Porter to lay off 20% of Ottawa staff, contract out baggage service

Porter plane

Porter Airlines says it is permanently laying off about 20 per cent of its Ottawa-based employees in the wake of a year-long shutdown due to the COVID-19 pandemic.

The Toronto-based carrier told OBJ it will not be rehiring more than 20 baggage handlers from its Ottawa operations who’ve been on temporary layoff since the company suspended flights last March. 

Porter, which announced earlier this month it’s tentatively planning to return to the skies on May 19, says a third-party contractor will handle its baggage services in Ottawa when the carrier resumes operations.

“Like other airlines, the extent of the industry’s challenges have forced us to consider how we can best manage a multi-year recovery period,” a company spokesman said in an email to OBJ on Thursday.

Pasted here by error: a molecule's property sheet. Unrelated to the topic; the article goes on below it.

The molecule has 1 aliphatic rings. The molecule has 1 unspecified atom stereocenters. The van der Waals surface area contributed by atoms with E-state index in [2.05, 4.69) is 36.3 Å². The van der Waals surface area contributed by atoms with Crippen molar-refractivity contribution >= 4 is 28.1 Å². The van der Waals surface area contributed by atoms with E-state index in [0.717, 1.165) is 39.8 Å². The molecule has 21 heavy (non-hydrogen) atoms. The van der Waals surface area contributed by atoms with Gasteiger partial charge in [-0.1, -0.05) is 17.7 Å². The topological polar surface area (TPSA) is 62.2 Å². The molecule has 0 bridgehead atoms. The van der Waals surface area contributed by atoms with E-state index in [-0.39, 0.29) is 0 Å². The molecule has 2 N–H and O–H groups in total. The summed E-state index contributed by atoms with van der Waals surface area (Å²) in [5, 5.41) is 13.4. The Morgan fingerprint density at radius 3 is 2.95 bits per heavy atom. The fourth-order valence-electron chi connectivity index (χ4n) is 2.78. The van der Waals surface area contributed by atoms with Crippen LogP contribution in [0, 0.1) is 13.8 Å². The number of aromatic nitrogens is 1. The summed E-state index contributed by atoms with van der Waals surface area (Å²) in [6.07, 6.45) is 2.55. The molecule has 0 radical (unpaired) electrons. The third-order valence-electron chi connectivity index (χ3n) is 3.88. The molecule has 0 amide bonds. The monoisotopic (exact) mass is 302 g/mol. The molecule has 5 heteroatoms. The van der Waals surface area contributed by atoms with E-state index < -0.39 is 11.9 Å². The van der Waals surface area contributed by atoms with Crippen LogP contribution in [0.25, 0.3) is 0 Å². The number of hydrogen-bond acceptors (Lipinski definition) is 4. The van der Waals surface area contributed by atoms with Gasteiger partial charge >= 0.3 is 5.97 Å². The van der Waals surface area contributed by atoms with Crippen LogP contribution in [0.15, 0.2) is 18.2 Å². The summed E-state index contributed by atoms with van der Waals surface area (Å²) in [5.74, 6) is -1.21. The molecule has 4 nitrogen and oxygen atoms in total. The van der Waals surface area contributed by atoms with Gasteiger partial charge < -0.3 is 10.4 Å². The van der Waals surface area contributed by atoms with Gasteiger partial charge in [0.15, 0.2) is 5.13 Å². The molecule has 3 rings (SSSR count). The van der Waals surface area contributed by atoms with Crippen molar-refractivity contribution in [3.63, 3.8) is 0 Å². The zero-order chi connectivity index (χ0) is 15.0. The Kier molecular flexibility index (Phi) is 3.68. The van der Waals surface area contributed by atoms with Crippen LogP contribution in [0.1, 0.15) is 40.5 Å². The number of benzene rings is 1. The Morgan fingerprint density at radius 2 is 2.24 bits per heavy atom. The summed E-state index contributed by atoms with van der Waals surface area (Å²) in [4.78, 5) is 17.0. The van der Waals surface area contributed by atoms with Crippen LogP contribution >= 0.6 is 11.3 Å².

“This change provides ongoing staffing efficiency and operational flexibility while we rebuild a full schedule of flights.”

Porter says it hopes the new contractor will hire some of the laid-off workers, adding it “ensured that existing team members have the first opportunity to apply for these roles.”

About 90 per cent of the airline’s more than 1,500 employees have been on temporary layoff since Porter stopped flying last March 21. The company employed about 100 people in Ottawa before the shutdown.

The layoffs come at a precarious time for the Canadian airline industry, which has been pummelled by the pandemic. 

The country’s largest carriers, Air Canada and WestJet, have been in talks with the federal government over a bailout package that could be worth up to $9 billion, according to union officials. Meanwhile, WestJet recently cancelled orders for 15 Boeing 737 Max aircraft, while Air Canada cut new orders earlier in the pandemic.

Airport terminals are also feeling the pinch as passenger volumes have plummeted over the past year.

The CEO of the Ottawa International Airport Authority, Mark Laroche, recently told OBJ the facility lost more than $50 million last year and is projecting a shortfall of at least $70 million in 2021 as the number of daily flights in and out of YOW has dwindled to about a dozen, down from around 110 pre-COVID.